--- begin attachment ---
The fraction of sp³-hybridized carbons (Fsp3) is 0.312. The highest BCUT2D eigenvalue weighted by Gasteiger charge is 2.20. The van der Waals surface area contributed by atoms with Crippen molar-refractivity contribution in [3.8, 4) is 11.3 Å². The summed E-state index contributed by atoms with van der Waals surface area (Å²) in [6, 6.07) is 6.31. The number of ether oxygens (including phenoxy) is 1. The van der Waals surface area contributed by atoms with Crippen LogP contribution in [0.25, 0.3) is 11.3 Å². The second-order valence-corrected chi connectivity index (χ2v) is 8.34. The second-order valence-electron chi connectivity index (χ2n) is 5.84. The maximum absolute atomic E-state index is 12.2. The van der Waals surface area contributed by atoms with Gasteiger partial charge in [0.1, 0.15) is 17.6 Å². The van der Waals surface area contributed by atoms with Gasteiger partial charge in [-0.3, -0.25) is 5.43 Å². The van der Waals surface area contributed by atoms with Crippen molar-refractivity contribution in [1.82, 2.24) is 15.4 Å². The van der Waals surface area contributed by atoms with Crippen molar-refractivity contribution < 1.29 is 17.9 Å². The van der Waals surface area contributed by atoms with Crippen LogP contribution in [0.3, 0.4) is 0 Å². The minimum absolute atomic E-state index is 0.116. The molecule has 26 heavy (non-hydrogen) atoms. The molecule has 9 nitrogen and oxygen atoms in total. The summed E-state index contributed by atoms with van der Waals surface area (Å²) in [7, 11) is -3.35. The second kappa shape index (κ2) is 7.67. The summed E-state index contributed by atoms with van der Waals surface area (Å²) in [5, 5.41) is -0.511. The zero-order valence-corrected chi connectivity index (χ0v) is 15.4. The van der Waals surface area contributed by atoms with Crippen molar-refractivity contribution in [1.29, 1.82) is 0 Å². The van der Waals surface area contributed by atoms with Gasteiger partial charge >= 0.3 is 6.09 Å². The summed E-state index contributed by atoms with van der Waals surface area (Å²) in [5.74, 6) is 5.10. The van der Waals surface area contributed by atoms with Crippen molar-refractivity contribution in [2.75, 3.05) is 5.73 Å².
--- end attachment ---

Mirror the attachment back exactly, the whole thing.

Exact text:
The fraction of sp³-hybridized carbons (Fsp3) is 0.312. The highest BCUT2D eigenvalue weighted by Gasteiger charge is 2.20. The van der Waals surface area contributed by atoms with Crippen molar-refractivity contribution in [3.8, 4) is 11.3 Å². The summed E-state index contributed by atoms with van der Waals surface area (Å²) in [6, 6.07) is 6.31. The number of ether oxygens (including phenoxy) is 1. The van der Waals surface area contributed by atoms with Crippen LogP contribution in [0.25, 0.3) is 11.3 Å². The second-order valence-corrected chi connectivity index (χ2v) is 8.34. The second-order valence-electron chi connectivity index (χ2n) is 5.84. The maximum absolute atomic E-state index is 12.2. The van der Waals surface area contributed by atoms with Gasteiger partial charge in [0.1, 0.15) is 17.6 Å². The van der Waals surface area contributed by atoms with Gasteiger partial charge in [-0.3, -0.25) is 5.43 Å². The van der Waals surface area contributed by atoms with Crippen molar-refractivity contribution in [1.82, 2.24) is 15.4 Å². The van der Waals surface area contributed by atoms with Crippen molar-refractivity contribution < 1.29 is 17.9 Å². The van der Waals surface area contributed by atoms with Crippen LogP contribution in [0.3, 0.4) is 0 Å². The minimum absolute atomic E-state index is 0.116. The molecule has 26 heavy (non-hydrogen) atoms. The molecule has 9 nitrogen and oxygen atoms in total. The summed E-state index contributed by atoms with van der Waals surface area (Å²) in [7, 11) is -3.35. The second kappa shape index (κ2) is 7.67. The summed E-state index contributed by atoms with van der Waals surface area (Å²) in [5, 5.41) is -0.511. The zero-order valence-corrected chi connectivity index (χ0v) is 15.4. The van der Waals surface area contributed by atoms with Crippen molar-refractivity contribution in [1.29, 1.82) is 0 Å². The van der Waals surface area contributed by atoms with Gasteiger partial charge >= 0.3 is 6.09 Å². The summed E-state index contributed by atoms with van der Waals surface area (Å²) in [5.74, 6) is 5.10. The van der Waals surface area contributed by atoms with Crippen molar-refractivity contribution in [2.75, 3.05) is 5.73 Å².